Of the transportation and telecommunications issues considered this session, senators prioritized rural broadband development, lower administrative fees and expanded license plate options.
Lawmakers passed a bill to increase broadband availability throughout the state.
Under LB388, introduced by Henderson Sen. Curt Friesen at the request of Gov. Pete Ricketts, the Public Service Commission will administer grants to providers, cooperatives and political subdivisions to fund qualifying broadband development projects.
The bill appropriates $20 million in fiscal year 2021-22 and FY2022-23 to the commission to fund the grants, with legislative intent that the same level of funding continue annually. Priority will be given to grants to unserved areas that previously have not been targeted for such a project, unserved areas that are receiving federal support for construction that will not be completed within 24 months and underserved areas that have developed a broadband and digital inclusion plan.
Eligibility is restricted to projects providing broadband internet service scalable to 100 Mbps for downloading and 100 Mbps for uploading, or greater. Each project must have a completion deadline of 18 months from the date the grant is awarded and be eligible for one extension of six months, to be approved by the PSC.
Political subdivisions must form a public-private partnership with a service provider to qualify for funding under LB388 and commit matching funds equal to 50 percent of the total development costs.
The bill requires all grant recipients to conduct randomized speed tests and submit the results to the PSC. If speeds fail to meet the bill’s requirements, the provider will be required to repay the grant.
The commission will approve grants for all qualified applicants while funding remains available, with no award to exceed $5 million. An applicant must provide broadband service for the entirety of the funding agreement. A grant recipient that fails to provide service at required speeds will have reasonable time to address the speed deficiency before funding is withdrawn.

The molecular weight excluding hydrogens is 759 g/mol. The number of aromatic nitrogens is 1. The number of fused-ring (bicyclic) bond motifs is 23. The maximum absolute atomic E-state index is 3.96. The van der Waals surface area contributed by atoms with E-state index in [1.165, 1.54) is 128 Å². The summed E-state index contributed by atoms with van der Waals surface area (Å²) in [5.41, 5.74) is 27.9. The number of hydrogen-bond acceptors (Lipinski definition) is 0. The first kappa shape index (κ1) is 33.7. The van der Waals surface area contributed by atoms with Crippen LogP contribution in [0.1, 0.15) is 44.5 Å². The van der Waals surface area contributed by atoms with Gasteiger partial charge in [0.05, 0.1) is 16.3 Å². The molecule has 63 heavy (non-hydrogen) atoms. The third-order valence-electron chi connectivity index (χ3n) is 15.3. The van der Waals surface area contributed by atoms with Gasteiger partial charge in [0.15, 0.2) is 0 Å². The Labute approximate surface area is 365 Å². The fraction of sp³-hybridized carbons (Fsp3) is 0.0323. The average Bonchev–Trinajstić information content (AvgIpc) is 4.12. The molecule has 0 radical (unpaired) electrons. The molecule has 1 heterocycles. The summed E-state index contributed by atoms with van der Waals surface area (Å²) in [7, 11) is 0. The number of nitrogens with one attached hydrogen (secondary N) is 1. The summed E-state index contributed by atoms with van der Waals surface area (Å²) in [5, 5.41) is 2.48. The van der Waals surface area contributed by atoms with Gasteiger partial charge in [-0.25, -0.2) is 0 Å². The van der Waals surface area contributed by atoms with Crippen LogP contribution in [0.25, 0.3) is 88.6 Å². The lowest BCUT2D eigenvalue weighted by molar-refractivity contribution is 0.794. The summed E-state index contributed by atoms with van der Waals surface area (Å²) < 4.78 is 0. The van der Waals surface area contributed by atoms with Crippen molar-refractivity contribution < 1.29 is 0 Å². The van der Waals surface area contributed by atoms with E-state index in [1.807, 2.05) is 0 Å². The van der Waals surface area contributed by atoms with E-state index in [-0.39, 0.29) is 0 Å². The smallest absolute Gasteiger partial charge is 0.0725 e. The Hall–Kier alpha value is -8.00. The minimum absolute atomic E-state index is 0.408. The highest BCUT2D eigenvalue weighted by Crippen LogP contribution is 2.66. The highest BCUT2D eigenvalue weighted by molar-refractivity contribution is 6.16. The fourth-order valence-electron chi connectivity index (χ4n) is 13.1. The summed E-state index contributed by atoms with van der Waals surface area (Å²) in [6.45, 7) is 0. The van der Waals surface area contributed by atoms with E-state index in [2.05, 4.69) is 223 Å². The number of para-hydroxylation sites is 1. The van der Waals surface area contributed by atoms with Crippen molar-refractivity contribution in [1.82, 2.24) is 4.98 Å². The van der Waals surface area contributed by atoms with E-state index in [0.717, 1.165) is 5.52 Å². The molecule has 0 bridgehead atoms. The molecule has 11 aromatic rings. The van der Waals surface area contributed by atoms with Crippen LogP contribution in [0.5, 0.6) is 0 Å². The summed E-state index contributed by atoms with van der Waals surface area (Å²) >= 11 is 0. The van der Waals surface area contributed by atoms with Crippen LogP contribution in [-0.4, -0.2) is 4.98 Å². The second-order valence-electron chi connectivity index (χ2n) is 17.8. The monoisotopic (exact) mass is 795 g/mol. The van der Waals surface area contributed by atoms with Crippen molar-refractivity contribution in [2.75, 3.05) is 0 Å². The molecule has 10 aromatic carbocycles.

LB388 passed on a 49-0 vote.
The Public Service Commission adopted rules in 2018 to withhold Nebraska Universal Service Fund support from telecommunications carriers that do not offer broadband services and instead redirect that funding to eligible carriers who could provide broadband in the same exchange area through a reverse auction process.
LB338, sponsored by Brainard Sen. Bruce Bostelman, authorizes a second method to redirect funds, known as a rural-based plan.
To qualify for consideration by the PSC, a rural-based plan must include an eligible telecommunications company. Plans will be judged on a company’s history and service capability in the area, as well as local support, partnerships with local public power and wireless internet service providers and cooperation by the incumbent local exchange carrier that has lost support from the commission.
The bill requires any recipient of ongoing high-cost financial support from the state universal service fund to submit to broadband service speed tests by the PSC. Any universal service funds distributed for new broadband infrastructure construction will be directed to projects that provide service scalable to 100 Mbps or greater of upload speed.
Additionally, any political subdivision that receives federal funding for broadband service enhancement will be required to provide service scalable to 100 Mbps or greater for both upload and download speed.
LB338 passed on a 46-0 vote.
Licensing and fees
Creighton Sen. Tim Gragert sponsored LB78, passed 46-0, to require an applicant for a Gold Star Family, Ex-Prisoner of War, Disabled American Veteran or Purple Heart/Combat Wounded license plate to register first with the state Department of Veterans’ Affairs.